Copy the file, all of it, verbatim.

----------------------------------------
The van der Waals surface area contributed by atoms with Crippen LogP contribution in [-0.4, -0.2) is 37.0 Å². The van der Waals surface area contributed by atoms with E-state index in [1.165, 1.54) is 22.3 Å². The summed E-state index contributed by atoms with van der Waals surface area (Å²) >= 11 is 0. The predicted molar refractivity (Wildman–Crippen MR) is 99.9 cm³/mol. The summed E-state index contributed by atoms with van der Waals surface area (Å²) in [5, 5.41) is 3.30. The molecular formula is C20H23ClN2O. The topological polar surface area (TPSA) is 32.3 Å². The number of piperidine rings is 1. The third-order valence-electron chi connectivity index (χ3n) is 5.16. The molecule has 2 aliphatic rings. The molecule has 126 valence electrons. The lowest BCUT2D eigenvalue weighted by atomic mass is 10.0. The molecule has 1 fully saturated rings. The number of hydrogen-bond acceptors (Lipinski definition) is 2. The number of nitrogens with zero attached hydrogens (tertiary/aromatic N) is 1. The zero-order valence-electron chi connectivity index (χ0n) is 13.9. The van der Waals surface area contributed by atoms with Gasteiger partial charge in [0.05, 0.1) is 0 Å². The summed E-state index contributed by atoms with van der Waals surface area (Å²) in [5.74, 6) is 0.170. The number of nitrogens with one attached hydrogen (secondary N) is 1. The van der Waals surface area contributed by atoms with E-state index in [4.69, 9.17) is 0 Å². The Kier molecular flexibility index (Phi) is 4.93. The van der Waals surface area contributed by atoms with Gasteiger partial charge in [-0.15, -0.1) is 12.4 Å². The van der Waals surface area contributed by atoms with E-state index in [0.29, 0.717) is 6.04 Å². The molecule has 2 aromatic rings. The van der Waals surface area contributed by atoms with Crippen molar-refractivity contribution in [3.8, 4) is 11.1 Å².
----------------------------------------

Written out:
The van der Waals surface area contributed by atoms with Crippen LogP contribution in [-0.4, -0.2) is 37.0 Å². The van der Waals surface area contributed by atoms with E-state index in [1.165, 1.54) is 22.3 Å². The summed E-state index contributed by atoms with van der Waals surface area (Å²) >= 11 is 0. The predicted molar refractivity (Wildman–Crippen MR) is 99.9 cm³/mol. The summed E-state index contributed by atoms with van der Waals surface area (Å²) in [5, 5.41) is 3.30. The molecular formula is C20H23ClN2O. The topological polar surface area (TPSA) is 32.3 Å². The number of piperidine rings is 1. The third-order valence-electron chi connectivity index (χ3n) is 5.16. The molecule has 2 aliphatic rings. The molecule has 126 valence electrons. The lowest BCUT2D eigenvalue weighted by atomic mass is 10.0. The molecule has 1 fully saturated rings. The number of hydrogen-bond acceptors (Lipinski definition) is 2. The number of nitrogens with zero attached hydrogens (tertiary/aromatic N) is 1. The zero-order valence-electron chi connectivity index (χ0n) is 13.9. The van der Waals surface area contributed by atoms with Gasteiger partial charge in [0.05, 0.1) is 0 Å². The summed E-state index contributed by atoms with van der Waals surface area (Å²) in [5.74, 6) is 0.170. The number of nitrogens with one attached hydrogen (secondary N) is 1. The van der Waals surface area contributed by atoms with E-state index in [4.69, 9.17) is 0 Å². The Kier molecular flexibility index (Phi) is 4.93. The van der Waals surface area contributed by atoms with Gasteiger partial charge in [-0.15, -0.1) is 12.4 Å². The van der Waals surface area contributed by atoms with E-state index in [0.29, 0.717) is 6.04 Å². The molecule has 2 aromatic rings. The van der Waals surface area contributed by atoms with Crippen molar-refractivity contribution in [3.8, 4) is 11.1 Å².